A Morai, in Atooi


Australian National Maritime Museum

Australian National Maritime Museum

This engraving shows a Morai or Burying Place on Atooi (Kauai) Island in the Sandwich Islands (Hawaii) during James Cook's third Pacific voyage. The original was drawn by John Webber in January 1778. James Cook's journals of the voyage describe the Morai in detail.

The British Admiralty appointed John Webber as the artist on Captain James Cook's third expedition (1776-1780). The engraving is part of a series of 78 plates, based on some of Webber's many drawings from the voyage, by various engravers. They were first printed as part of an Atlas volume accompanying the journals of the expedition commanders, titled A voyage to the Pacific Ocean, undertaken, by the command of His Majesty, for making discoveries in the northern hemisphere, etc.

The engravings were made, with Webber's assistance, from his original sketches and watercolours, and subjects include Indigenous people, artifacts and views from the Pacific Islands, North America, Alaska and Siberia.

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  • Title: A Morai, in Atooi
  • Creator: Lerpiniere
  • Date: 1784
  • Location: London
  • Type: Print
  • Significance: The publication of Webber's images as engravings reflects the late eighteenth century widespread popular interest in James Cook, his voyages of exploration and the peoples and landscapes of the Pacific Islands. It was during this voyage that Cook was killed at Hawaii in 1779. Webber's numerous paintings and drawings are the most comprehensive visual record of any of Cook's voyages. Many of his unfinished paintings were chosen for engraving. Some original images have been lost and only the engravings survive. The subject material is an important historical record of eighteenth century Pacific explorers, Indigenous people, artifacts and landscapes.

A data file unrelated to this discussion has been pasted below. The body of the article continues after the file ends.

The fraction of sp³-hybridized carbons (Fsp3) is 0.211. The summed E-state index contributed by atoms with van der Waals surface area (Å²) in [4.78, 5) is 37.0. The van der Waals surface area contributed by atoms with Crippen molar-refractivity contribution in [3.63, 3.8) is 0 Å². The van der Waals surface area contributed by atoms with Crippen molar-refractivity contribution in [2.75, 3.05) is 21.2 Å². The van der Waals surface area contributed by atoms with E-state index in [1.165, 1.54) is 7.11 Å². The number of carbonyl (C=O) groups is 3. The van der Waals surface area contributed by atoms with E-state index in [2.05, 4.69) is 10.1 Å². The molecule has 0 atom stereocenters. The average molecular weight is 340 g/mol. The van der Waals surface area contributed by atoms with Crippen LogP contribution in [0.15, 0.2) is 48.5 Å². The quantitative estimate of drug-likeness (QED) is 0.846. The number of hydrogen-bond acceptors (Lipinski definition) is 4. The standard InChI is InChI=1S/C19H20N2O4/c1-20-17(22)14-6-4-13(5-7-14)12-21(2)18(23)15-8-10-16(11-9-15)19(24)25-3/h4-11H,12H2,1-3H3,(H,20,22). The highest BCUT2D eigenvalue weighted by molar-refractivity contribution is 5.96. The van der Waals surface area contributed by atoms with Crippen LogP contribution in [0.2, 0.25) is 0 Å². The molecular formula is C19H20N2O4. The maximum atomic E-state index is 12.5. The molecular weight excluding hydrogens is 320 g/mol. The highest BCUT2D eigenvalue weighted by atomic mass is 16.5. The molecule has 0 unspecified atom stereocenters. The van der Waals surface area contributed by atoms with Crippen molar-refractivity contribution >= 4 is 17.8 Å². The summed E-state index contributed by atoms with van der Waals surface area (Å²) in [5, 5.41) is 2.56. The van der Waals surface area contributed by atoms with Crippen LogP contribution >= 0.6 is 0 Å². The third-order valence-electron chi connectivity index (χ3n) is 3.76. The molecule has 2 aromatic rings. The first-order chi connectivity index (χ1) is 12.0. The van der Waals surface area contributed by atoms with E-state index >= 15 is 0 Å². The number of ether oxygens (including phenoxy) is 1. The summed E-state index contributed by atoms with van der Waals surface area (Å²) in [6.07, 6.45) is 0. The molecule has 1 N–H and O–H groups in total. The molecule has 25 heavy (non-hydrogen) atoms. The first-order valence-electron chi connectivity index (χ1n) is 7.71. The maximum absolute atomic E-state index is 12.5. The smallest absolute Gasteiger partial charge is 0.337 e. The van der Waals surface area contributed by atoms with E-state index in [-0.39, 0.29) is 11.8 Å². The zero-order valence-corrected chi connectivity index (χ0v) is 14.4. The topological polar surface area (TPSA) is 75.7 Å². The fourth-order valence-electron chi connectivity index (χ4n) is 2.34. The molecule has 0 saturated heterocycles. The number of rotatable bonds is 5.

• See institution's online collections: http://www.anmm.gov.au/collections
  • Medium: Ink on paper
  • Dimensions: 455 x 585 mm
  • Credit line: ANMM Collection


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